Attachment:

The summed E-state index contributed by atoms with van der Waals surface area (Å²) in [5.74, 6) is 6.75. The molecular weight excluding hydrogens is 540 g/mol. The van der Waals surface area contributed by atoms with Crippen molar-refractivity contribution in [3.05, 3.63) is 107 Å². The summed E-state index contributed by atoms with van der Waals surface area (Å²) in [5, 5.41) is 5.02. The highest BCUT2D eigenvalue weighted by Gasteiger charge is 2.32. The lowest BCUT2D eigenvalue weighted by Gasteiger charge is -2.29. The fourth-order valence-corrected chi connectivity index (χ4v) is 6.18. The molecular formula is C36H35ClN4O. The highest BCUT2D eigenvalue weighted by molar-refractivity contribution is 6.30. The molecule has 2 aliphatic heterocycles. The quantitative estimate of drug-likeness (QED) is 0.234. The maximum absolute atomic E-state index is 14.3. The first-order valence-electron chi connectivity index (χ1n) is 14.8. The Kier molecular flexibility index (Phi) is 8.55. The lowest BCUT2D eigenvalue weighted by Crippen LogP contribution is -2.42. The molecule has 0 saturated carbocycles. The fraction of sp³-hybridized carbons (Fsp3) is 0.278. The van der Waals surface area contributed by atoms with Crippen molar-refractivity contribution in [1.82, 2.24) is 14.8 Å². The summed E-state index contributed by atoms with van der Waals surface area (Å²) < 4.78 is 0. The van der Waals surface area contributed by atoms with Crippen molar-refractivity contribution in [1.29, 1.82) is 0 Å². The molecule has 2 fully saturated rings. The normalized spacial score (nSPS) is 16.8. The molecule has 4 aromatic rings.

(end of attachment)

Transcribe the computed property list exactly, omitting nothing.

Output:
The summed E-state index contributed by atoms with van der Waals surface area (Å²) in [5.74, 6) is 6.75. The molecular weight excluding hydrogens is 540 g/mol. The van der Waals surface area contributed by atoms with Crippen molar-refractivity contribution in [3.05, 3.63) is 107 Å². The summed E-state index contributed by atoms with van der Waals surface area (Å²) in [5, 5.41) is 5.02. The highest BCUT2D eigenvalue weighted by Gasteiger charge is 2.32. The lowest BCUT2D eigenvalue weighted by Gasteiger charge is -2.29. The fourth-order valence-corrected chi connectivity index (χ4v) is 6.18. The molecular formula is C36H35ClN4O. The highest BCUT2D eigenvalue weighted by molar-refractivity contribution is 6.30. The molecule has 2 aliphatic heterocycles. The quantitative estimate of drug-likeness (QED) is 0.234. The maximum absolute atomic E-state index is 14.3. The first-order valence-electron chi connectivity index (χ1n) is 14.8. The Kier molecular flexibility index (Phi) is 8.55. The lowest BCUT2D eigenvalue weighted by Crippen LogP contribution is -2.42. The molecule has 0 saturated carbocycles. The fraction of sp³-hybridized carbons (Fsp3) is 0.278. The van der Waals surface area contributed by atoms with Crippen molar-refractivity contribution in [1.82, 2.24) is 14.8 Å². The summed E-state index contributed by atoms with van der Waals surface area (Å²) < 4.78 is 0. The van der Waals surface area contributed by atoms with Crippen molar-refractivity contribution in [1.29, 1.82) is 0 Å². The molecule has 2 fully saturated rings. The normalized spacial score (nSPS) is 16.8. The molecule has 4 aromatic rings.